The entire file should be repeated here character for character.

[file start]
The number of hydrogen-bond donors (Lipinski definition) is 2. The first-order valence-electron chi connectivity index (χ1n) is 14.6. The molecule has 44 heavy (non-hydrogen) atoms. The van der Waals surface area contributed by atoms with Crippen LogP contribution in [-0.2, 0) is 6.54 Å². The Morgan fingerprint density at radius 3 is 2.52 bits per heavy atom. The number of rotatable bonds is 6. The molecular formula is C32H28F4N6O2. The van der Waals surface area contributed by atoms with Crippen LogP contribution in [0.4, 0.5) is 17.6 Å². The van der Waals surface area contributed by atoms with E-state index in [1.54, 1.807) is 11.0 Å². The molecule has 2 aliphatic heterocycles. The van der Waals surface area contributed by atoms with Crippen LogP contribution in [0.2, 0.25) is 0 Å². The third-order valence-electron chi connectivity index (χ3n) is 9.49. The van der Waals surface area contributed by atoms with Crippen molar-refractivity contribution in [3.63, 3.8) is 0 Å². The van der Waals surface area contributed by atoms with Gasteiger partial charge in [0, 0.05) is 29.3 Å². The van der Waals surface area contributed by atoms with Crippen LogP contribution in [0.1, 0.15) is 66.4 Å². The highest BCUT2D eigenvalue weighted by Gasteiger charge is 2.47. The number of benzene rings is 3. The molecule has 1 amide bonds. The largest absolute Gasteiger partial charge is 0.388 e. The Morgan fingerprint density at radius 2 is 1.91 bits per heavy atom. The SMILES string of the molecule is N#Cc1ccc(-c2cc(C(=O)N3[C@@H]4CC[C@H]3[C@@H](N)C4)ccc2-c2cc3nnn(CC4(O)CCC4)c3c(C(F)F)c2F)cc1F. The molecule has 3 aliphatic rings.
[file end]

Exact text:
The number of hydrogen-bond donors (Lipinski definition) is 2. The first-order valence-electron chi connectivity index (χ1n) is 14.6. The molecule has 44 heavy (non-hydrogen) atoms. The van der Waals surface area contributed by atoms with Crippen LogP contribution in [-0.2, 0) is 6.54 Å². The Morgan fingerprint density at radius 3 is 2.52 bits per heavy atom. The number of rotatable bonds is 6. The molecular formula is C32H28F4N6O2. The van der Waals surface area contributed by atoms with Crippen LogP contribution in [0.4, 0.5) is 17.6 Å². The van der Waals surface area contributed by atoms with E-state index in [1.54, 1.807) is 11.0 Å². The molecule has 2 aliphatic heterocycles. The van der Waals surface area contributed by atoms with Crippen LogP contribution in [0.2, 0.25) is 0 Å². The third-order valence-electron chi connectivity index (χ3n) is 9.49. The van der Waals surface area contributed by atoms with Crippen molar-refractivity contribution in [3.63, 3.8) is 0 Å². The van der Waals surface area contributed by atoms with Gasteiger partial charge in [0, 0.05) is 29.3 Å². The van der Waals surface area contributed by atoms with Crippen LogP contribution in [0.1, 0.15) is 66.4 Å². The highest BCUT2D eigenvalue weighted by Gasteiger charge is 2.47. The number of benzene rings is 3. The molecule has 1 amide bonds. The largest absolute Gasteiger partial charge is 0.388 e. The Morgan fingerprint density at radius 2 is 1.91 bits per heavy atom. The SMILES string of the molecule is N#Cc1ccc(-c2cc(C(=O)N3[C@@H]4CC[C@H]3[C@@H](N)C4)ccc2-c2cc3nnn(CC4(O)CCC4)c3c(C(F)F)c2F)cc1F. The molecule has 3 aliphatic rings.